"هذه هي ابنتي سمر"(This is my daughter, Samar) trying to continue to portray her. My first three poems were written in Guilford and on my return to Bahrain, the poems continued to come, one after the other, regardless of time and place.
Few days before Samar’s first death anniversary, I was at the airport waiting for my son and daughter to arrive when I wrote my first poem in English “A Year Has Passed”. I remember that I looked for a paper but did not find except the supermarket receipt. I had to write in a small font as the words kept on coming. I am thankful to have been able to write in English, since it has allowed me to share my feelings with others around the globe.
Most of my poems were written after words woke me up from my sleep. Some were developed while I was driving, and I would repeat the words in my head until I could write them down. Others were written on airplanes, trains, at the university, supermarkets, malls and elsewhere. I keep a note pad and a pen next to my bed, in my car and my handbag, as I can never predict when a new poem would flow. Comments, remarks, special events, occasions, family gatherings and songs usually trigger me to write. I do not plan when to write a poem, nor its theme nor its language. It just comes with its title to me.
Samar’s website became a platform for posting my poems to express my longing and love for my daughter. To maintain my daughter’s memory alive, I decided to publish my poetry. My first poetry book " سمر غروب وشروق" (Samar: Sunset and Sunrise) was published in 2007. A year later my second book,"سمر شمس لن تغيب" (Samar: The Sun That Does Not Set) was published. In 2009, my first book of poetry in English” Summer Rays: Solace for Bereaved Parents” was published in the United States. Having it available through the publisher iUniverse, as well as Amazon and Barnes and Noble, enabled me to have my poems within reach of anyone who experienced such a loss to find solace in knowing that she/he is not alone in this journey. Bereaved parents can relate to my words and feelings, as I would be mirroring their own.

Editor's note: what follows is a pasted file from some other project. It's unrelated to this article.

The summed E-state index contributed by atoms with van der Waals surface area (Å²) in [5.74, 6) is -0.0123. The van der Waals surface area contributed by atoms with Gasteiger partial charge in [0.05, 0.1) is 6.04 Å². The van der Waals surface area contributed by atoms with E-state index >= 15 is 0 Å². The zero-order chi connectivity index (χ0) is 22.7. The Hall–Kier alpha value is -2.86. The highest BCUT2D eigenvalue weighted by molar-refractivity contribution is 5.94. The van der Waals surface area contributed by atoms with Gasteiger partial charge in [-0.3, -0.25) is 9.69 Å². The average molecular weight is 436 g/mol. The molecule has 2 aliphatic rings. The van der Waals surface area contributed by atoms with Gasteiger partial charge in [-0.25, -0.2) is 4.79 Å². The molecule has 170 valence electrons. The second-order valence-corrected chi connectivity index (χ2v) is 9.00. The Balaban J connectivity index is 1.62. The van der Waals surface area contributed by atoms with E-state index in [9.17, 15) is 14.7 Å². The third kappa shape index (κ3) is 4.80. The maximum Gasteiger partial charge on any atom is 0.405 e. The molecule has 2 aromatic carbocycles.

In 2011, my fourth book "سمرمعنا "(Samar Is with Us) was published and last August, my second English collection of poems, “Longing for Summer: A Season of Grief” was published. I planned to publish this book to honor my beloved Samar memory and commemorate the 10th anniversary of her passing.
All the five book titles, include Samar’s name. My poems show my raw feelings as a mother who expresses her longing and love to her daughter. Death cannot alter these feelings and there is no closure to a mother’s love for her child.